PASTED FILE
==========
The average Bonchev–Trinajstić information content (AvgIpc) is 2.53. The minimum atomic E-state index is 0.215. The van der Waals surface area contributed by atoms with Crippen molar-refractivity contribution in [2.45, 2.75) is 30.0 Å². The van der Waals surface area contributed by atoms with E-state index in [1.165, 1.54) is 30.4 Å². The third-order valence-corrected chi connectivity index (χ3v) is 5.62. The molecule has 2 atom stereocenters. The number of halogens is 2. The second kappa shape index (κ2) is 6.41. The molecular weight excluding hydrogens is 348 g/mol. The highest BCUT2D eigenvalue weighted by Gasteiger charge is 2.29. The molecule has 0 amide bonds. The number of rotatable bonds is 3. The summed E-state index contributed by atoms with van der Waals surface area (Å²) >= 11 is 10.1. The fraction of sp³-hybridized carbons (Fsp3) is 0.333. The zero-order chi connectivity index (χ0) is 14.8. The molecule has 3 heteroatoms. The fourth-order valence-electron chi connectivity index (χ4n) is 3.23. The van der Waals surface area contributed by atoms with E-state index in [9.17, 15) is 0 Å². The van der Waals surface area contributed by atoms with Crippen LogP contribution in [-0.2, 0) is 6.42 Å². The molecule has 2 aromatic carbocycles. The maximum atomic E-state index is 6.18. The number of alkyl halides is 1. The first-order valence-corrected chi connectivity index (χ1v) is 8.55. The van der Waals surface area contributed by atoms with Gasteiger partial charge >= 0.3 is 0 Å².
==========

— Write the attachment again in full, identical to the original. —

The average Bonchev–Trinajstić information content (AvgIpc) is 2.53. The minimum atomic E-state index is 0.215. The van der Waals surface area contributed by atoms with Crippen molar-refractivity contribution in [2.45, 2.75) is 30.0 Å². The van der Waals surface area contributed by atoms with E-state index in [1.165, 1.54) is 30.4 Å². The third-order valence-corrected chi connectivity index (χ3v) is 5.62. The molecule has 2 atom stereocenters. The number of halogens is 2. The second kappa shape index (κ2) is 6.41. The molecular weight excluding hydrogens is 348 g/mol. The highest BCUT2D eigenvalue weighted by Gasteiger charge is 2.29. The molecule has 0 amide bonds. The number of rotatable bonds is 3. The summed E-state index contributed by atoms with van der Waals surface area (Å²) >= 11 is 10.1. The fraction of sp³-hybridized carbons (Fsp3) is 0.333. The zero-order chi connectivity index (χ0) is 14.8. The molecule has 3 heteroatoms. The fourth-order valence-electron chi connectivity index (χ4n) is 3.23. The van der Waals surface area contributed by atoms with E-state index in [9.17, 15) is 0 Å². The van der Waals surface area contributed by atoms with Crippen LogP contribution in [-0.2, 0) is 6.42 Å². The molecule has 2 aromatic carbocycles. The maximum atomic E-state index is 6.18. The number of alkyl halides is 1. The first-order valence-corrected chi connectivity index (χ1v) is 8.55. The van der Waals surface area contributed by atoms with Gasteiger partial charge >= 0.3 is 0 Å².